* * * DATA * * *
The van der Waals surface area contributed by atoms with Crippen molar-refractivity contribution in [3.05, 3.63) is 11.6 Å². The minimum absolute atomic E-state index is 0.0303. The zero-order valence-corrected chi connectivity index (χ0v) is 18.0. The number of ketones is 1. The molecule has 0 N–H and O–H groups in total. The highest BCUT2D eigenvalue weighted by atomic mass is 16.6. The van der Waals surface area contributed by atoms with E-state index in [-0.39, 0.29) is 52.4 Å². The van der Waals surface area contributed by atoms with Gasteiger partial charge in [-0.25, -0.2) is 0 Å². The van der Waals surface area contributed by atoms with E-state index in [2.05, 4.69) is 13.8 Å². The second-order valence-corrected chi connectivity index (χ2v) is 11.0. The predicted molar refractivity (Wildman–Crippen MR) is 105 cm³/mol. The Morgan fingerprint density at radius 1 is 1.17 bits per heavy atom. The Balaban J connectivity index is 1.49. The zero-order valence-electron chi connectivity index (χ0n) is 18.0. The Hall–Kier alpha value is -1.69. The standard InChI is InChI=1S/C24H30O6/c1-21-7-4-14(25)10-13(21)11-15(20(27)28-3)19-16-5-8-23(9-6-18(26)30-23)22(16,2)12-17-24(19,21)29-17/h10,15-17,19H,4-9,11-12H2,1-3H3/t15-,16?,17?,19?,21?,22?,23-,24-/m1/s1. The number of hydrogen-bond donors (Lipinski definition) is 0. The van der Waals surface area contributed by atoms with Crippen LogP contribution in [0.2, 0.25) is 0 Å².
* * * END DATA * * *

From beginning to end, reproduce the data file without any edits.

The van der Waals surface area contributed by atoms with Crippen molar-refractivity contribution in [3.05, 3.63) is 11.6 Å². The minimum absolute atomic E-state index is 0.0303. The zero-order valence-corrected chi connectivity index (χ0v) is 18.0. The number of ketones is 1. The molecule has 0 N–H and O–H groups in total. The highest BCUT2D eigenvalue weighted by atomic mass is 16.6. The van der Waals surface area contributed by atoms with E-state index in [-0.39, 0.29) is 52.4 Å². The van der Waals surface area contributed by atoms with Gasteiger partial charge in [-0.25, -0.2) is 0 Å². The van der Waals surface area contributed by atoms with E-state index in [2.05, 4.69) is 13.8 Å². The second-order valence-corrected chi connectivity index (χ2v) is 11.0. The predicted molar refractivity (Wildman–Crippen MR) is 105 cm³/mol. The Morgan fingerprint density at radius 1 is 1.17 bits per heavy atom. The Balaban J connectivity index is 1.49. The zero-order valence-electron chi connectivity index (χ0n) is 18.0. The Hall–Kier alpha value is -1.69. The standard InChI is InChI=1S/C24H30O6/c1-21-7-4-14(25)10-13(21)11-15(20(27)28-3)19-16-5-8-23(9-6-18(26)30-23)22(16,2)12-17-24(19,21)29-17/h10,15-17,19H,4-9,11-12H2,1-3H3/t15-,16?,17?,19?,21?,22?,23-,24-/m1/s1. The number of hydrogen-bond donors (Lipinski definition) is 0. The van der Waals surface area contributed by atoms with Crippen LogP contribution in [0.2, 0.25) is 0 Å².